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Works (?) Thomas Girtin

A Distant View of Marlow, from the River Thames

1795 - 1796

Primary Image: TG0344: (?) Thomas Girtin (1775–1802), A Distant View of Marlow, from the River Thames, 1795–96, graphite and watercolour on wove paper, 11.5 × 21 cm, 4 ½ × 8 ¼ in. The Huntington Library, Art Museum, and Botanical Gardens, Gilbert Davis Collection (59.55.597).

Photo courtesy of The Huntington Library, Art Museum, and Botanical Gardens, Gilbert Davis Collection (All Rights Reserved)

(?) Thomas Girtin (1775-1802)
  • A Distant View of Marlow, from the River Thames
1795 - 1796
Medium and Support
Graphite and watercolour on wove paper
11.5 × 21 cm, 4 ½ × 8 ¼ in
Object Type
Colour Sketch: Studio Work
Subject Terms
Buckinghamshire View; River Scenery; The River Thames

A Distant View of Marlow, from the River Thames (TG0344a)
Catalogue Number
Girtin & Loshak Number
178 as 'Great Marlow Church'; '1796-7'
Description Source(s)
Viewed in 2001


W. H. Behrens; his sale, Christie's, 22 January 1926, lot 19; bought by 'Palser', £36 15s; J. Palser & Sons; sold 1 June 1926; ... Squire Gallery, London, 1947; bought from them by Gilbert Davis (1899-1983); bought from him by the Gallery, 1959

Exhibition History

Arts Council, 1955, no.36

About this Work

This view of the village of Marlow looking west from the river Thames, with the spire of All Saints’ Church showing prominently, was catalogued by Thomas Girtin (1874–1960) and David Loshak as the model for an engraving by John Walker (active 1766–1802) for his publication The Copper-Plate Magazine (see print after TG0344a) (Girtin and Loshak, 1954, p.158). However, although the views tally in general, numerous details do not match, including the form of the spire and, more significantly, the proportions of the composition, which are more panoramic than another watercolour (crucially, the same size as the print) that emerged on the art market after the publication of Girtin and Loshak’s catalogue (TG0344a). Although it is now clear that this watercolour was not the model for the 1797 engraving, its precise function has not become clearer. The more extended view depicts the details of the bridge and the form of the church spire more accurately than the engraved scene, which seems to have been made after another artist, perhaps Girtin’s master Edward Dayes (1763–1804), but it is hard to see how it could have been made from a new sketch made on the spot when it repeats the same composition so closely. The watercolour is not in good condition; as the strips to the top and to the right illustrate, it has faded badly over the years, and this has also contributed to doubts about the attribution of the work to Girtin himself. Susan Morris, in a note in the file on the work at Huntington, has even suggested that it may be a copy of the print by Walker possibly painted by François Louis Thomas Francia (1772–1839). Although the condition of the work does not help, the poor quality of the colouring in particular does indeed suggest that the watercolour may have been copied by an anonymous artist from the print and that some of its details were corrected in the process.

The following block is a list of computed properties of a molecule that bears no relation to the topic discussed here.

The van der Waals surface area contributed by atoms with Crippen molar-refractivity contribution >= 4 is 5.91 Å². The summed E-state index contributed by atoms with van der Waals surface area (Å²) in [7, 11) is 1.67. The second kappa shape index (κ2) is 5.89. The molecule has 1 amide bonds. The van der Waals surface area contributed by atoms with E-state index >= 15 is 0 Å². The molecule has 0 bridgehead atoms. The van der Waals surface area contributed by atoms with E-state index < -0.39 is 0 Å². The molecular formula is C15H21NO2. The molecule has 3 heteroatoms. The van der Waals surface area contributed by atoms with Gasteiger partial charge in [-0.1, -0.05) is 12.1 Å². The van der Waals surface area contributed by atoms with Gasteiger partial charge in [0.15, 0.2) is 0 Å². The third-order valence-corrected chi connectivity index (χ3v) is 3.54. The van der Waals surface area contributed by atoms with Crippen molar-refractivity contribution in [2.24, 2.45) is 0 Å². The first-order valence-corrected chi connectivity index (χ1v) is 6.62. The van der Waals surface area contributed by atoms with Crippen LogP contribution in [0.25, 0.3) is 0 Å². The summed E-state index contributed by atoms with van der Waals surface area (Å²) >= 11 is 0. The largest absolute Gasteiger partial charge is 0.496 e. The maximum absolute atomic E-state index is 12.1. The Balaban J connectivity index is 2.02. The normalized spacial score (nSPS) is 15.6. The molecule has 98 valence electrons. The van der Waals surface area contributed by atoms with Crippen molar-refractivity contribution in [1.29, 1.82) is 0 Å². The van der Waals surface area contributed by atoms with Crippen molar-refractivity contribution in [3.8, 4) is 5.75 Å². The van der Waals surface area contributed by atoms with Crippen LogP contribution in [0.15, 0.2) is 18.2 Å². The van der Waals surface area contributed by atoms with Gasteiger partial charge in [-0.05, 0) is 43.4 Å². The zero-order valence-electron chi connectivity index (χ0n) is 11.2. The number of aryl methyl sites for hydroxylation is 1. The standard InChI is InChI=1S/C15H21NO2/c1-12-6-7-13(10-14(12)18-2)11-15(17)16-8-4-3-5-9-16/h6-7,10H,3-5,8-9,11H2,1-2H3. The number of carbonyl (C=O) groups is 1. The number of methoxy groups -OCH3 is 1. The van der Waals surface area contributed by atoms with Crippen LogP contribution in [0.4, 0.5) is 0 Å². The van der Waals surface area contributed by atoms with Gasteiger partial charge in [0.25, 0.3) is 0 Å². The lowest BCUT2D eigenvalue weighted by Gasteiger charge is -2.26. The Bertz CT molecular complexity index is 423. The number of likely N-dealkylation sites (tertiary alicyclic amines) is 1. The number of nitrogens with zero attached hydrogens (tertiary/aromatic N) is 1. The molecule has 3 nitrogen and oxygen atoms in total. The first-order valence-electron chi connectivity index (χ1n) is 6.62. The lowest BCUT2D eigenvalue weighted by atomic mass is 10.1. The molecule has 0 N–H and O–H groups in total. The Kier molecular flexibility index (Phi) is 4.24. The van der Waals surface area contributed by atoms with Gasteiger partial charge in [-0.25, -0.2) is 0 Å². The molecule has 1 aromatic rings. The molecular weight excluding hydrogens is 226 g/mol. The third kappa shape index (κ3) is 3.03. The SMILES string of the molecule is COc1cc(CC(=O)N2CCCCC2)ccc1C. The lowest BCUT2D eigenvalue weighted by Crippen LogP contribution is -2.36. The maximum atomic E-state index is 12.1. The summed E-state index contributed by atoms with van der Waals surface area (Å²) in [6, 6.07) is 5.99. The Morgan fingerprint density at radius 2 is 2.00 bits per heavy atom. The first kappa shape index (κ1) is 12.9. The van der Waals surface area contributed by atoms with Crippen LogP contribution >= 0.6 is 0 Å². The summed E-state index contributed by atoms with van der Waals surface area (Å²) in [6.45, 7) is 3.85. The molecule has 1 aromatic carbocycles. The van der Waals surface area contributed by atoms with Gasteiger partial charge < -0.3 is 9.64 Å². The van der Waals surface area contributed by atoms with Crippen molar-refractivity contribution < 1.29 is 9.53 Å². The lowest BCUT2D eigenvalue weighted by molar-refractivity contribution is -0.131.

Another possibility is opened up by the existence of a hand-coloured soft-ground etching that was published after Girtin’s death by Jack Harris (unknown dates) on 4 January 1805 (see the print after, above). This, together with another soft-ground etching of the same size, Cottages near Newcastle (see print after TG1084), form a pair, though the colouring was of course added by a later hand. Girtin and Loshak argued that impressions of both prints were taken from plates etched by Girtin himself and that they were an experiment or test exercise in the reproductive process that he was to employ to such fine effect in his Paris prints in 1802 (Girtin and Loshak, 1954, p.25). However, both prints are poor things in comparison, and, though it is possible that they were produced by Girtin from his own watercolours, equally it could simply have been a case of a publisher commissioning a reproduction of drawings in his possession. My initial thought, namely that the watercolour at Huntington (TG0344) is actually a hand-coloured etching too, with either Girtin or another artist adding sufficient colour to efface the etched line, can be discounted by overlaying images of the two works. Some of the forms do indeed match up, but the composition has been compressed so that the etching conforms to more standard and less panoramic proportions.

Image Overlay

1795 - 1796

A Distant View of Marlow, from the River Thames


1795 - 1796

A Distant View of Marlow, from the River Thames


(?) 1800

A Farmhouse, Said to Be near Newcastle-upon-Tyne


by Greg Smith

Place depicted

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